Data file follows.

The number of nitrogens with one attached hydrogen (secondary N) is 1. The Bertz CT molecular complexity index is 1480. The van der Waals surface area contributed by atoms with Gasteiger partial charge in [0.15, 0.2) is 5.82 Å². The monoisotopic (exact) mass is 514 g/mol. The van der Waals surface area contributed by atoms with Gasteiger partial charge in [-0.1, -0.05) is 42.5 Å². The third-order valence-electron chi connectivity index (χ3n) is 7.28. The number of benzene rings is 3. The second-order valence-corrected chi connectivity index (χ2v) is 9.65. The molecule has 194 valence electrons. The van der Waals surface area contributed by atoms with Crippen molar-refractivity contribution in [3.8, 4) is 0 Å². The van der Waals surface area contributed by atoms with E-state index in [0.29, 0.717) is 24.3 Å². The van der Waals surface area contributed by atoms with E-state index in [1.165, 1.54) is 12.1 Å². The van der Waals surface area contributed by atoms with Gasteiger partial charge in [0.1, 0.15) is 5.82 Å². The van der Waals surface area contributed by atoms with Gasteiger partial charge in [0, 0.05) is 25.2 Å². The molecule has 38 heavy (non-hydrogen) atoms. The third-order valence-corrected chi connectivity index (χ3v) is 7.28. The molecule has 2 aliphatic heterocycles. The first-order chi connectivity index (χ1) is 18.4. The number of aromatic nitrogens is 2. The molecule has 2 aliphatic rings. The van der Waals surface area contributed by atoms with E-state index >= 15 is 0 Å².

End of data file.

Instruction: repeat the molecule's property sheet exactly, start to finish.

The number of nitrogens with one attached hydrogen (secondary N) is 1. The Bertz CT molecular complexity index is 1480. The van der Waals surface area contributed by atoms with Gasteiger partial charge in [0.15, 0.2) is 5.82 Å². The monoisotopic (exact) mass is 514 g/mol. The van der Waals surface area contributed by atoms with Gasteiger partial charge in [-0.1, -0.05) is 42.5 Å². The third-order valence-electron chi connectivity index (χ3n) is 7.28. The number of benzene rings is 3. The second-order valence-corrected chi connectivity index (χ2v) is 9.65. The molecule has 194 valence electrons. The van der Waals surface area contributed by atoms with Crippen molar-refractivity contribution in [3.8, 4) is 0 Å². The van der Waals surface area contributed by atoms with E-state index in [0.29, 0.717) is 24.3 Å². The van der Waals surface area contributed by atoms with E-state index in [1.165, 1.54) is 12.1 Å². The van der Waals surface area contributed by atoms with Gasteiger partial charge in [0.1, 0.15) is 5.82 Å². The van der Waals surface area contributed by atoms with Gasteiger partial charge in [0, 0.05) is 25.2 Å². The molecule has 38 heavy (non-hydrogen) atoms. The third-order valence-corrected chi connectivity index (χ3v) is 7.28. The molecule has 2 aliphatic heterocycles. The first-order chi connectivity index (χ1) is 18.4. The number of aromatic nitrogens is 2. The molecule has 2 aliphatic rings. The van der Waals surface area contributed by atoms with E-state index >= 15 is 0 Å².